losing your marbles

On Sunday afternoon, I received some disturbing news somewhere between the fruit platter & my organic scottish salmon benedict. I only thank the Lord that I had a cup of coffee (with skim milk) in hand to help me digest it. I was discussing the light pieces post with Jack over brunch— it got deep pretty fast, people. We had just done yoga; our centers were enlightened. Anyway, Jack told me a very interesting story about a man who suddenly became very appreciative of the time he had left (on earth). I know what you’re probably thinking— he’s ill or maybe he lost someone in his life, but no. The story is better than that because nothing dramatic happened. He was out wasting time (instead of enjoying his family) when he sat down to calculate the amount of Saturdays he had left to live. Assuming “the end” would be around the age of 75, he calculated 1,300 Saturdays left in his life. Immediately, the man went to a toy store (or a couple) and bought 1,300 marbles and 2 jars. Each Saturday (for the rest of this life), he would pass one marble from the 1st to the 2nd jar. He kept this as a constant reminder of how important it was that he value every moment spent in his life with the people he loved.

To give you a little perspective, Jack and I calculated that there are only 12 Sundays left before fall returns. We’ve made it a point to try and spend Sundays together; we have found a great deal of peace and deep conversation in our recent activities. I know calculating the amount of Sundays left this summer may seem a bit dramatic, but it’s true. Furthermore, there are about 30 Saturdays left until the end of the year. As I began to calculate these numbers, I felt a rush in my spine. Life is happening, isn’t it? If we all had marbles to place into a second jar, I think we would have noticed that change between the two in the last few years. Are we enjoying them or just passing them over from one jar to the next?

After a series of simple adventures with Jack, we walked around the empty streets of the city way past your average Sunday bedtime (we have Memorial Day to thank for that). It was nearly 2am when I hopped on a cab to get home. To my surprise, there was an accident on the way. The cabbie said “someone died” under his breath as he proceeded to avoid the traffic. It was then that I was reminded of the marbles.

The trouble is, you think you have time. ~Buddha

We assume that we get until the age of 75, don’t we? We sometimes assume that we have all the time in the world to be who we want to be, to believe in something, to change, or to just… be happy, but we might not. There is no guarantee that you get to use up all of your marbles, is there?

Now, lets get something straight— this is not a post encouraging you to quit your job and buy a one way ticket to Hawaii to become a surfer or throw everything away to become a minor league baseball player because you were great in little league. That’s not what I am saying. I don’t think that the end road is really what the whole “life” thing is about. I think (in a wise narrator voice) that it’s about the awareness that everyday, we lose a marble. It’s in the knowing that today we are given 24 hours to be the person we want to be. It doesn’t matter to me if I ever publish, that’s not why I write. If I die tomorrow (and it will be very creepy if I do), I think I would die peacefully knowing that I was trying. I am open to what the world has to show me about myself. I’m receptive to its lessons and its turns; that to me is enough. We’re not here to pay taxes, buy expensive clothes, and go to overpriced dinners. We’re here to share a story like Jack’s over brunch with a friend. We’re here to find peace despite tough bosses, to find thrills despite our fears, and to create despite the obstacles. As corny as it may sound, we’re here to love. If we give enough care to our lives and each of the light pieces in our path, the value of the marbles will naturally work themselves out.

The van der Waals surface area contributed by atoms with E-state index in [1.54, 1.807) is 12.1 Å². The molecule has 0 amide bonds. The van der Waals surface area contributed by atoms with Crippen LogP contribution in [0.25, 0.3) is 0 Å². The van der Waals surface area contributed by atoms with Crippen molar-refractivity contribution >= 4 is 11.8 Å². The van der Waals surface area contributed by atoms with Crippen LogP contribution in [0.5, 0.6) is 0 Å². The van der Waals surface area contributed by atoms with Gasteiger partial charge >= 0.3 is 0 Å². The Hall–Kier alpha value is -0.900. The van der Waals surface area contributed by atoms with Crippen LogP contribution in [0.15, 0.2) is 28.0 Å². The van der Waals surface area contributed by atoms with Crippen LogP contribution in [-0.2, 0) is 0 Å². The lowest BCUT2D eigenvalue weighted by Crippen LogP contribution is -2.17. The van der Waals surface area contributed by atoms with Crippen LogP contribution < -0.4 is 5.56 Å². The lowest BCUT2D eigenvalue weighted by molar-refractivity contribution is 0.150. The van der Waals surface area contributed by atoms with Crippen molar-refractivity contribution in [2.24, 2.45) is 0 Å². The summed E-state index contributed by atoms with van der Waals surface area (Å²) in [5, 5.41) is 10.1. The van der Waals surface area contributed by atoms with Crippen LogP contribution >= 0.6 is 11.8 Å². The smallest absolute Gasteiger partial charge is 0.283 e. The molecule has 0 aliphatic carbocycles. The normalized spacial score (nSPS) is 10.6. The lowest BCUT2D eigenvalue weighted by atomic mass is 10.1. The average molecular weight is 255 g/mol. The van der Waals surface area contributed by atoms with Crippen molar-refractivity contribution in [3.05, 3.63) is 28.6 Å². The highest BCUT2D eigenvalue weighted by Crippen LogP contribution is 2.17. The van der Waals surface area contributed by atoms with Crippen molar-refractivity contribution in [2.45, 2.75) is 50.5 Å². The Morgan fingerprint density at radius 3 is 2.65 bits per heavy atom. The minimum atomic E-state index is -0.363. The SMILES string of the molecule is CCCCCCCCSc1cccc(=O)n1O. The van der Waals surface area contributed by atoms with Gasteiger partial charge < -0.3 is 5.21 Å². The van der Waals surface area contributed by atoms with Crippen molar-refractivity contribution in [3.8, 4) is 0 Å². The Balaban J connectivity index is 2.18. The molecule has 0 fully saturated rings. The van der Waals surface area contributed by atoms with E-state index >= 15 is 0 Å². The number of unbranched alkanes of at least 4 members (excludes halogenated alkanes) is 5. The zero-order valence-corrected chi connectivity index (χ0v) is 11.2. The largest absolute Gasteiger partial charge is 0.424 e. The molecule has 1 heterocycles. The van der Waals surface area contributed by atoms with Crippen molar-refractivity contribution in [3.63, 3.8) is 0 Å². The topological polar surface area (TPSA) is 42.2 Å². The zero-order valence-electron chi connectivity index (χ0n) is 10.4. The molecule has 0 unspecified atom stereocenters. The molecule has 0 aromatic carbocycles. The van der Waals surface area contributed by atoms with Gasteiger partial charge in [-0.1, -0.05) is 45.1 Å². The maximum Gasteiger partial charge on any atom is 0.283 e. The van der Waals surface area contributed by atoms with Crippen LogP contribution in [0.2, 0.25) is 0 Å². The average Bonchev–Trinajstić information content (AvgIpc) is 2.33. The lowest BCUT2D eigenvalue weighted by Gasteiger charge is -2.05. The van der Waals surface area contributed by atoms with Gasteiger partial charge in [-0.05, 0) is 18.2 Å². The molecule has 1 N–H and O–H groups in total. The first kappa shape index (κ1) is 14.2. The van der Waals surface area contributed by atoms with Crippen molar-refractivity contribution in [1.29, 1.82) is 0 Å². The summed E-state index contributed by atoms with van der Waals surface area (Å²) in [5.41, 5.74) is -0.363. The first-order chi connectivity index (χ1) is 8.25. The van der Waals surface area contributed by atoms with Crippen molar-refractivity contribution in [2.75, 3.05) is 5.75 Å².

The marble story is not about adding pressure to suck the life out of life. The point is not to use up every hour of our day with intense meaning. It’s just about being awake to the passing of each day. It’s about taking care of each moment, of each marble.

So the question is… what are you using your marbles on? What will you spend it on today?



About Antonella Saravia

Antonella is a freelance writer. Graduated from Purdue University, Antonella is based out of New York City and Nicaragua, where she was raised. Follow her via Twitter @tonesaravia & Instagram via @tsaravia.


  1. My Dearest Tone remember whats important is not the time have left on this comon life we all live but the one we are working on to live eternaly love uu..

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  3. Pingback: Candy Girl and the Boy with Marbles | Contemplative Mind

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